I figure this is the place I’ll get this whole misunderstanding straightened out. When it’s my turn, I hand my papers to the officer, and I’m ready to explain everything, but the officer doesn’t look up. He sees the “D” next to “Psychiatric,” immediately reaches for the rejection stamp, doesn’t ask me any questions, doesn’t say anything; he just stamps my papers “REJECTED,” and hands me my 4-F paper, still looking at his desk.
So I went out and got on the bus for Schenectady, and while I was riding on the bus I thought about the crazy thing that had happened, and I started to laugh—out loud—and I said to myself, “My God! If they saw me now, they would be sure!”
When I finally got back to Schenectady I went in to see Hans Bethe. He was sitting behind his desk, and he said to me in a joking voice, “Well, Dick, did you pass?”
I made a long face and shook my head slowly. “No.”
Then he suddenly felt terrible, thinking that they had discovered some serious medical problem with me, so he said in a concerned voice, “What’s the matter, Dick?”
I touched my finger to my forehead.
He said, “No!”
He cried, “No-o-o-o-o-o-o!!!” and he laughed so hard that the roof of the General Electric Company nearly came off.
I told the story to many other people, and everybody laughed, with a few exceptions.
When I got back to New York, my father, mother, and sister called for me at the airport, and on the way home in the car I told them all the story. At the end of it my mother said, “Well, what should we do, Mel?”
My father said, “Don’t be ridiculous, Lucille. It’s absurd!”
So that was that, but my sister told me later that when we got home and they were alone, my father said, “Now, Lucille, you shouldn’t have said anything in front of him. Now what should we do?”
By that time my mother had sobered up, and she said, “Don’t be ridiculous, Mel!”
One other person was bothered by the story. It was at a Physical Society meeting dinner, and Professor Slater, my old professor at MIT, said, “Hey, Feynman! Tell us that story about the draft I heard.”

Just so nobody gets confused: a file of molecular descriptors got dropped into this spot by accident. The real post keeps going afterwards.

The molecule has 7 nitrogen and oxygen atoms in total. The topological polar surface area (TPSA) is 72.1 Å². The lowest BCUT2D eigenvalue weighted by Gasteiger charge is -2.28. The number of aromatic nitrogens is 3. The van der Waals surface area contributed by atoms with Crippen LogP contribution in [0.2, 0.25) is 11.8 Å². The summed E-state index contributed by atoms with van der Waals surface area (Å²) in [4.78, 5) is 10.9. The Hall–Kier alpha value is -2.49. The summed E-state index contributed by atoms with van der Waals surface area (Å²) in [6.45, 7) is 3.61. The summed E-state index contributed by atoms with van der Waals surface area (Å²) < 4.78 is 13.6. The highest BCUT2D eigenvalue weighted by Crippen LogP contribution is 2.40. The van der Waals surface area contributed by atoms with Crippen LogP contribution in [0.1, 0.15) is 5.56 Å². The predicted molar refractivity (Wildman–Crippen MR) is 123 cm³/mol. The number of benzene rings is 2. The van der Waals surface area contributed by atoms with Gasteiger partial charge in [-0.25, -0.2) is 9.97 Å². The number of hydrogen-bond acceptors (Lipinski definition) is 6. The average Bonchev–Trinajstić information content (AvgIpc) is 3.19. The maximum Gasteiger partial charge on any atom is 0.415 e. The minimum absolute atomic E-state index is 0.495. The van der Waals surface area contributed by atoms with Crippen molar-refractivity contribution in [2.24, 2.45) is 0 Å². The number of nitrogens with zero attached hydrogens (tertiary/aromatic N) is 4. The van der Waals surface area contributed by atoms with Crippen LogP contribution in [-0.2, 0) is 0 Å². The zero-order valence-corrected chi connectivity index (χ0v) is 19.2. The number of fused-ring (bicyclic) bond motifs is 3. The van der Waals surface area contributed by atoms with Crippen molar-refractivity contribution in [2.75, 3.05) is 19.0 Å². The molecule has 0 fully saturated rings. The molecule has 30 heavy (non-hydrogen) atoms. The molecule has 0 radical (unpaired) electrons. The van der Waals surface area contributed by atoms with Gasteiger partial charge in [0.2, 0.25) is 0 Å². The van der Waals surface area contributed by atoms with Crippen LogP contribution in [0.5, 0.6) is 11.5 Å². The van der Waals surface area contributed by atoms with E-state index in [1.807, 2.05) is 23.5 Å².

I told the whole story to all these physicists—I didn’t know any of them except Slater—and they were all laughing throughout, but at the end one guy said, “Well, maybe the psychiatrist had something in mind.”
I said resolutely, “And what profession are you, sir?” Of course, that was a dumb question, because we were all physicists at a professional meeting. But I was surprised that a physicist would say something like that.
He said, “Well, uh, I’m really not supposed to be here, but I came as the guest of my brother, who’s a physicist. I’m a psychiatrist.” I smoked him right out!
After a while I began to worry. Here’s a guy who’s been deferred all during the war because he’s working on the bomb, and the draft board gets letters saying he’s important, and now he gets a “D” in “Psychiatric”—it turns out he’s a nut! Obviously he isn’t a nut; he’s just trying to make us believe he’s a nut—we’ll get him!
The situation didn’t look good to me, so I had to find a way out. After a few days, I figured out a solution. I wrote a letter to the draft board that went something like this:
I do not think I should be drafted because I am teaching science students, and it is partly in the strength of our future scientists that the national welfare lies. Nevertheless, you may decide that I should be deferred because of the result of my medical report, namely, that I am psychiatrically unfit. I feel that no weight whatsoever should be attached to this report because I consider it to be a gross error.
I am calling this error to your attention because I am insane enough not to wish to take advantage of it.
Result: “Deferred. 4F Medical Reasons.”